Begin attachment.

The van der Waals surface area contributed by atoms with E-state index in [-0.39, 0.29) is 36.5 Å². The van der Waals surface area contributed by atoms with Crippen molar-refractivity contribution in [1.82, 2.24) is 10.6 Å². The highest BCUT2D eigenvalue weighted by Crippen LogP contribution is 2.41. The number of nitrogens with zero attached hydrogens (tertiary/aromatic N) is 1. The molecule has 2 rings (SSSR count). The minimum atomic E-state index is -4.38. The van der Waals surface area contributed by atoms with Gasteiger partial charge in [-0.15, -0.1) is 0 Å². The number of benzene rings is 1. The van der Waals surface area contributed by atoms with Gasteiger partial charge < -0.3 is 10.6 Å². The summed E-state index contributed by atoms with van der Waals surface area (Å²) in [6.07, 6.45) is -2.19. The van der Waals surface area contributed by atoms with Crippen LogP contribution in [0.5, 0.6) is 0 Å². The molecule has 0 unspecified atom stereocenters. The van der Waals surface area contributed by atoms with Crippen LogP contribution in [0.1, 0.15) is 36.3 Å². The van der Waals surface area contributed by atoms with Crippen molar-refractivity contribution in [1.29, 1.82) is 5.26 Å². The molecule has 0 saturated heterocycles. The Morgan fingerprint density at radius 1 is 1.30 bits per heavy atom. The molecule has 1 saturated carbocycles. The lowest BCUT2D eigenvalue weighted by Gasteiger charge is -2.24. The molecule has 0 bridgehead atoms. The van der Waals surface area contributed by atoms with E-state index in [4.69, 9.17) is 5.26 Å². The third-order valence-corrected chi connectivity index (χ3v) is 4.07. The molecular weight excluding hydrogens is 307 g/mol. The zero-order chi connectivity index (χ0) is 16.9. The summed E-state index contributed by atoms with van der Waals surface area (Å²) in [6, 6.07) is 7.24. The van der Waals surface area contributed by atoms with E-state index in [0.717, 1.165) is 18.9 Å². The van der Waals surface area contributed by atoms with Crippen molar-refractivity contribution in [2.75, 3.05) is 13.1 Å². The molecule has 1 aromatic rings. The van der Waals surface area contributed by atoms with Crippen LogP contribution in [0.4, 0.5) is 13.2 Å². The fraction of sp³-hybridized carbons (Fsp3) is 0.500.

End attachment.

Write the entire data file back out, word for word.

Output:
The van der Waals surface area contributed by atoms with E-state index in [-0.39, 0.29) is 36.5 Å². The van der Waals surface area contributed by atoms with Crippen molar-refractivity contribution in [1.82, 2.24) is 10.6 Å². The highest BCUT2D eigenvalue weighted by Crippen LogP contribution is 2.41. The number of nitrogens with zero attached hydrogens (tertiary/aromatic N) is 1. The molecule has 2 rings (SSSR count). The minimum atomic E-state index is -4.38. The van der Waals surface area contributed by atoms with Gasteiger partial charge in [-0.15, -0.1) is 0 Å². The number of benzene rings is 1. The van der Waals surface area contributed by atoms with Gasteiger partial charge < -0.3 is 10.6 Å². The summed E-state index contributed by atoms with van der Waals surface area (Å²) in [6.07, 6.45) is -2.19. The van der Waals surface area contributed by atoms with Crippen LogP contribution in [0.5, 0.6) is 0 Å². The molecule has 0 unspecified atom stereocenters. The van der Waals surface area contributed by atoms with Crippen LogP contribution in [0.1, 0.15) is 36.3 Å². The van der Waals surface area contributed by atoms with Crippen molar-refractivity contribution in [1.29, 1.82) is 5.26 Å². The molecule has 0 saturated heterocycles. The Morgan fingerprint density at radius 1 is 1.30 bits per heavy atom. The molecule has 1 saturated carbocycles. The lowest BCUT2D eigenvalue weighted by Gasteiger charge is -2.24. The molecule has 0 bridgehead atoms. The van der Waals surface area contributed by atoms with E-state index in [4.69, 9.17) is 5.26 Å². The third-order valence-corrected chi connectivity index (χ3v) is 4.07. The molecular weight excluding hydrogens is 307 g/mol. The zero-order chi connectivity index (χ0) is 16.9. The summed E-state index contributed by atoms with van der Waals surface area (Å²) in [6, 6.07) is 7.24. The van der Waals surface area contributed by atoms with E-state index in [0.717, 1.165) is 18.9 Å². The van der Waals surface area contributed by atoms with Crippen molar-refractivity contribution in [2.75, 3.05) is 13.1 Å². The molecule has 1 aromatic rings. The van der Waals surface area contributed by atoms with Crippen LogP contribution in [0.4, 0.5) is 13.2 Å². The fraction of sp³-hybridized carbons (Fsp3) is 0.500.